Improved Mood: I’m not sure that there’s any real science behind this, and if there is, I don’t have it for you. Sorry! But I do have some theories. There are so many benefits to routine. Intermittent fasting has improved my energy and my sleep schedule, so waking up is easier and more pleasant. I sleep through the night and my body wakes up on its own. I used to require caffeine to even start functioning in the day, and now I skip my coffee many a morning without even noticing! I can get myself to the gym at 7:30am… which would have been crazy to fathom a before I started IMF. Starting my day with exercise and having a regular workout routine has DEFINITELY improved my mood, a result of increased, yet level, “feel good” endorphins. I’m also in a better mood day to day because I LOVE MYSELF more! I have almost no anxiety around food. I feel great. I see results. All I’ve really done is change my eating schedule and clean up my diet just the slightest bit.
All that being said, I do have a few tricks and tips for you if you’re thinking about starting IMF!
- Check out the different methods of intermittent fasting. There may be one that works better for you than the others. When you find it, feel free to EASE into the new routine! Rather than jumping right into fasting for 16 hours a day, start with 10, and work your way up.
- Remember to eat enough! This was my crucial mistake. When I first started IMF, I ate the same amount for lunch and dinner that I had been prior to fasting. No good. Because I was eating so frequently and throughout the day, I wasn’t as hungry come lunch and dinner, so my meals were smaller. Now, I make sure to eat two hearty meals a day, with room for a big snack or two in between.
- If you’re eating a whole foods, plant-based diet and getting the right amount of calories every day, it’s almost impossible that you’re not getting sufficient protein intake. That’s the most widespread myth about veganism, I think. That being said, no matter what your diet consists of, make sure you’re diversifying your food! This will help you be sure you’re getting enough nutrients.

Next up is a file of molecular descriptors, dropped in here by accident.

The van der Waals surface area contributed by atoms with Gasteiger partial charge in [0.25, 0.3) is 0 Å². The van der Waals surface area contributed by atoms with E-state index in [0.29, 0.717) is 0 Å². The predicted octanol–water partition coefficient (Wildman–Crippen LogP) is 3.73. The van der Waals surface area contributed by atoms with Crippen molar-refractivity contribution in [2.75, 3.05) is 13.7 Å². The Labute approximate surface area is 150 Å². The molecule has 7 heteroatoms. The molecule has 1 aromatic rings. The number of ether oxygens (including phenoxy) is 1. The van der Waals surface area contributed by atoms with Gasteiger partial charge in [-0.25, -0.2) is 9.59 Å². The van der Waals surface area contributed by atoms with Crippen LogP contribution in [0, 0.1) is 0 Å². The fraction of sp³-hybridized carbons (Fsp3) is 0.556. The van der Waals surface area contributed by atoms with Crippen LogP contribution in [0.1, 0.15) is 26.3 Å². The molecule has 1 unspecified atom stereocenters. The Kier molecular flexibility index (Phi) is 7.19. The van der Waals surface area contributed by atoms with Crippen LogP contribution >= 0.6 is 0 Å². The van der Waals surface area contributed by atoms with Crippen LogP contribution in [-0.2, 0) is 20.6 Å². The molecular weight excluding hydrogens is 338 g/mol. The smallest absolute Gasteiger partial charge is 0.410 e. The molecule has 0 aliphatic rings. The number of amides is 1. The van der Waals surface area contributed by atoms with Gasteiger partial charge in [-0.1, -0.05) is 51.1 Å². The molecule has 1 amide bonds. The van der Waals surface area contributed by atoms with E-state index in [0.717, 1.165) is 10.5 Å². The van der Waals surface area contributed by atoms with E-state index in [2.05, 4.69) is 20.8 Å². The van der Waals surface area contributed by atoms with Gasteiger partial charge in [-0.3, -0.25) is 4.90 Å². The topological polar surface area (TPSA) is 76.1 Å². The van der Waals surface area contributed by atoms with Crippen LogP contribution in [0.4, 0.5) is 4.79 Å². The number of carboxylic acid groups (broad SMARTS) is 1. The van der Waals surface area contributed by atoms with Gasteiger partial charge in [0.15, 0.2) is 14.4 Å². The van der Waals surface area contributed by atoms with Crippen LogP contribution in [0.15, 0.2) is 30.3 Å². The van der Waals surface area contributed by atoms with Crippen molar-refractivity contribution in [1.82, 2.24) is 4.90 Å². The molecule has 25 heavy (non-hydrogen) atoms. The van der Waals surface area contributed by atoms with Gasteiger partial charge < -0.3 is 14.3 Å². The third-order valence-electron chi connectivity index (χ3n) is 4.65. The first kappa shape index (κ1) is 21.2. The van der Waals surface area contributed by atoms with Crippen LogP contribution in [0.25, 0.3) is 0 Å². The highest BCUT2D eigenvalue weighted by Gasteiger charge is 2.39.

- Get a nice water bottle that you love. Experiment with different fruits and flavors, because water will be your best friend while you’re adjusting to fasting! Unfortunately, most adults are dehydrated without knowing it. You should be drinking 9-12 cups of water a day, depending on your physique and how much you exercise.
- Totally optional, but decreasing your intake of processed carbohydrates like breads and bagels makes a HUGE difference. I find they don’t fill my tummy as long, make me sluggish, and definitely slow down any weight loss, if that’s your goal. They also aren’t high in nutritional content and are likely to leave you feeling hungry and lacking energy within the next hour or two.
- That being said… TREAT YOURSELF! Eat what makes you happy and what makes your body happy! Ideally, IMF is a lifestyle, not just a temporary weight loss measure. For now, just changing your schedule will make a huge difference. Baby steps, baby!
- Be open to trial and error. If you’re doing a window fast and you eat an hour or two past your usual “end time”, just start your fast later the next day. What matters is that your fasting window remains 14, 15, 16 hours, etc. While routine is ideal, it’s also okay to mess up. So if you eat 16/8 from 12-8 but you go out for fries with friends and eat until 9, just start at 1pm the next day instead. Problem solved 🙂
If you have any Q’s about IMF or my experience, shoot me a response. Thanks for visiting Little Bird Blog!